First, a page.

Bone Spurs

Bone spurs are the result of extra bone that has grown out of an existing bone, usually causing a lump or bony hook. Bone spurs form when new bone growth occurs at the site of ongoing inflammation or injury. The cells that make up the bone are trying to heal this injury or inflammation by producing extra bone. Bone spurs can be located anywhere on the bone but are most common near a joint or an area where the bone is subjected to constant pressure, such as shoes rubbing up against the tops of the feet.

The most common cause of bone spurs on the top of the foot is the pressure and irritation from shoes. With every step, the shoe rubs the top of the foot. Ill-fitting or tight shoes can cause micro-injuries to the top of the feet just by walking or standing. The micro-injuries are exacerbated by aggressive activities such as running or playing sports. While a micro-injury may not hurt or even be noticed if it happens once or twice, the constant rubbing and pressing on the top of the foot can cause a bone spur to grow.


Bone spurs by themselves are not dangerous or painful; in fact, many people never realize they have a bone spur. The pain and irritation of a bone spur arises from it pressing on nerves and tendons. This is especially true for bone spurs on the top of the foot, where footwear applies pressure to the spur, and also when they occur on the heel, which can often trigger the onset of plantar fasciitis, or the heel spurs can be a response to a plantar fascia injury.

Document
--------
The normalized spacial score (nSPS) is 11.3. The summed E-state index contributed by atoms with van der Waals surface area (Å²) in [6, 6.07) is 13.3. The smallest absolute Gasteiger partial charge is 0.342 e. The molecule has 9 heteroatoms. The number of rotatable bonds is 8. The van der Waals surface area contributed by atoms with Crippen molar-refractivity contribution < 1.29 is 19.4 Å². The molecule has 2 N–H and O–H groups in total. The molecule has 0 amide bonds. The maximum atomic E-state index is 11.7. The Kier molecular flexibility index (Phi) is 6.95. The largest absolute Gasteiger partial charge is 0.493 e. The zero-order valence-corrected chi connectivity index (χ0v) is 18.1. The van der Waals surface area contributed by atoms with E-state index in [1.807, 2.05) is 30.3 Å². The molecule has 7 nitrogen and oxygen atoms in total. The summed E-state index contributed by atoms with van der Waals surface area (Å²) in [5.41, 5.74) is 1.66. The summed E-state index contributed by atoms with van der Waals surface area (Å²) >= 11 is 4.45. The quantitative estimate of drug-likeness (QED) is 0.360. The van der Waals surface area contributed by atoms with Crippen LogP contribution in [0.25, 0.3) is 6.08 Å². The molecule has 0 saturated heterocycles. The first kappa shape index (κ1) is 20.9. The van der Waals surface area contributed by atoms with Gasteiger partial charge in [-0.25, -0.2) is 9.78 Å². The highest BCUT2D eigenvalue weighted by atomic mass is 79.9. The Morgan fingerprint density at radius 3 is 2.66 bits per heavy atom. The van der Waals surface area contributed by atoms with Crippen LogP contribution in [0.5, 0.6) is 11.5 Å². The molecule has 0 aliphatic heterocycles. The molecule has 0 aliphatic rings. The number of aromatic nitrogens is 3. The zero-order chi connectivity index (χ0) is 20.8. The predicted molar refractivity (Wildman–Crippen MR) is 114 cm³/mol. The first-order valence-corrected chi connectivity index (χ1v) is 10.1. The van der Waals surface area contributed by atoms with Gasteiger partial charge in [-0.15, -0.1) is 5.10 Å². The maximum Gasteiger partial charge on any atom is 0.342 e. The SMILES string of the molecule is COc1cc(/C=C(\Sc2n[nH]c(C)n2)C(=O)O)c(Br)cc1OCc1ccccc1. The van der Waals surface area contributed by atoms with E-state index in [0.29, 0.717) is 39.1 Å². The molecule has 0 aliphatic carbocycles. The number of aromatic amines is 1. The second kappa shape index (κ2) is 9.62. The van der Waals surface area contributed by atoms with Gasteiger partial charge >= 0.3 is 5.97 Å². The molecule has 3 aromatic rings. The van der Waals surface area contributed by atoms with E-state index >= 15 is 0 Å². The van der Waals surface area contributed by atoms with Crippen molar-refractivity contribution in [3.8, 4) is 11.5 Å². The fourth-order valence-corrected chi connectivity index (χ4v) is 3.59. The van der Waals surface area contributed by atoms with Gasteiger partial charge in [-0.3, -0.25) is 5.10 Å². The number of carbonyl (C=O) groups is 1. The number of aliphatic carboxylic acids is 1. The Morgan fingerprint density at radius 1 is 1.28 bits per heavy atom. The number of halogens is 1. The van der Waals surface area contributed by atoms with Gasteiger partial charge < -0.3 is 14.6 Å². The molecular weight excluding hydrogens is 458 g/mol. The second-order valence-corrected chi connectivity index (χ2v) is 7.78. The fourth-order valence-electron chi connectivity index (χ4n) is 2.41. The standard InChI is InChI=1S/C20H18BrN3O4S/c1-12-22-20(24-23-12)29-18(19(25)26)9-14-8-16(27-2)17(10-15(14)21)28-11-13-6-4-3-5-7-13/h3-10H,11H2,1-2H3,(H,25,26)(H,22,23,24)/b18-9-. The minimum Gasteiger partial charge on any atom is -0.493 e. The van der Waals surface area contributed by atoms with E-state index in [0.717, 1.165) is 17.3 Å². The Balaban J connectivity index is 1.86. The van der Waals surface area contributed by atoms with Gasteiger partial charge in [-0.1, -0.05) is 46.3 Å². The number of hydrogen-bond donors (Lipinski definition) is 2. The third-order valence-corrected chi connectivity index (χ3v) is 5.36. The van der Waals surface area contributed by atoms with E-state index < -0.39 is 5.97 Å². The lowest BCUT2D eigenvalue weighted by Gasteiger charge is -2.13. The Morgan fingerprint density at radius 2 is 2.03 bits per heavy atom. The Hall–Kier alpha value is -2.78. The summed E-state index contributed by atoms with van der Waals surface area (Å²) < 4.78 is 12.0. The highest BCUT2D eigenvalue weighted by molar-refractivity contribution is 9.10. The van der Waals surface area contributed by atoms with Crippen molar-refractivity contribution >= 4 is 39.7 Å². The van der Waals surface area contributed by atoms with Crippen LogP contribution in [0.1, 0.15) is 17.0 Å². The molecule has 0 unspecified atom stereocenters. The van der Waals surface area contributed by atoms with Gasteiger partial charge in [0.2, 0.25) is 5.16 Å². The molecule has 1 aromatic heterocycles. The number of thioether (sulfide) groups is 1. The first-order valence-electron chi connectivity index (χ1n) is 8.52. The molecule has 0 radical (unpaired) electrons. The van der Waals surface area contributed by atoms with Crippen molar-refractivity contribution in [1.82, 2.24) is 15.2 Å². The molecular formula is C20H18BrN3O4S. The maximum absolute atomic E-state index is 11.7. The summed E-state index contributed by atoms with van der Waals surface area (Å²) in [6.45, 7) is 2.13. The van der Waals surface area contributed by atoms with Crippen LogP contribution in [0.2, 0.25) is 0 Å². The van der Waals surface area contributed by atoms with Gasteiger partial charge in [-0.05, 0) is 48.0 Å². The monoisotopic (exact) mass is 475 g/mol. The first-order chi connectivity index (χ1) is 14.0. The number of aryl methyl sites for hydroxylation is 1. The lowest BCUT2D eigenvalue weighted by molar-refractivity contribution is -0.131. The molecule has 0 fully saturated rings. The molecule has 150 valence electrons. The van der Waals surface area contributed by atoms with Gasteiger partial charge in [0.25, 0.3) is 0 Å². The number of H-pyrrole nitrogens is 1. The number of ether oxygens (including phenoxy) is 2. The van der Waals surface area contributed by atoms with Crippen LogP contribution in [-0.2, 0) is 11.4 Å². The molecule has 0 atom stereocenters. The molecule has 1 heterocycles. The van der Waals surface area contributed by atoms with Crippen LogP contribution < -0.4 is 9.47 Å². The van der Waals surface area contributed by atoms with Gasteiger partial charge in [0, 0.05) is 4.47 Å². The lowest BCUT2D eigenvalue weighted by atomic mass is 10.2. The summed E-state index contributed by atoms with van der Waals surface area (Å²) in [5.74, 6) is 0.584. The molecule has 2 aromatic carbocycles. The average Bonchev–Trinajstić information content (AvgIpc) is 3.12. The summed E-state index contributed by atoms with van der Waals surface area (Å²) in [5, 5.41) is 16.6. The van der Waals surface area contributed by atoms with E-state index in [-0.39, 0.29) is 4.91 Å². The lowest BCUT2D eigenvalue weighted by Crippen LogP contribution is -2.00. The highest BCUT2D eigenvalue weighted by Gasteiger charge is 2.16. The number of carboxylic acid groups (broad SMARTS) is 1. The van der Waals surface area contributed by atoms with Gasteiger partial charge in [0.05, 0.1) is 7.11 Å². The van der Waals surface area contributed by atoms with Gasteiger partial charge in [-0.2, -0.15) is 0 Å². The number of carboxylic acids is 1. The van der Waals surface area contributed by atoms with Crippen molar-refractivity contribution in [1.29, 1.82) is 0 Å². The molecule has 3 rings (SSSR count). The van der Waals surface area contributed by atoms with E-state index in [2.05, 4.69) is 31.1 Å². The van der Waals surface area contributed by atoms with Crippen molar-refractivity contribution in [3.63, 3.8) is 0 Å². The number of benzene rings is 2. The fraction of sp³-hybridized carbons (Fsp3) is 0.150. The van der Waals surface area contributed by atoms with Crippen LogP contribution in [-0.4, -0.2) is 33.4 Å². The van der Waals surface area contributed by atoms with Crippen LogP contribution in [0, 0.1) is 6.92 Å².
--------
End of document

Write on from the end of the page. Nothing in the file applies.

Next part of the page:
Symptoms of a bone spur include pain, inflammation, and the presence of extra bone growth which can sometimes be felt on physical examination. Whilst most bone spurs can only be detected by x-rays, when they occur on the top of the foot they can often be felt or even seen with the naked eye. The skin on the top of the foot is very thin and there is not a lot of muscle covering the bones of the top of the foot. In addition to pressing on an internal nerve or tendon, a bone spur on the top of the foot can also cause pain on the external surface of the foot when the bone spur rubs the skin against a shoe.

Treatment for a bone spur on the top of the foot should include taking measures to reduce the pressure of the bone spur on the surrounding areas. Shoes should not be too tight, and can be worn with the laces loosened, shoes can be purchased in a larger size, or shoe stretchers can help to make footwear a little roomier. Using padding to level the surface touching the foot can relieve the pain. Place padding in the top of the shoe with a hole cut out for the bone spur, like a donut or just apply directly on top of the spur for extra cushioning.

To treat the inflammation and pain stemming from a bone spur, apply ice to the area around the bone spur up to five times per day. Ice should not be applied for longer than twenty minutes at a time and should be removed immediately if the ice causes pain or numbness. Anti-inflammatory medications such as ibuprofen (Advil) or naproxen (Aleve) are also used to treat the pain and inflammation associated with bone spurs.

If conservative treatments fail to produce the desired results, surgical removal of bone spurs may be an option.


Medical References
orthoinfo.aaos.org, merckmanuals.com, emedicine.medscape.com

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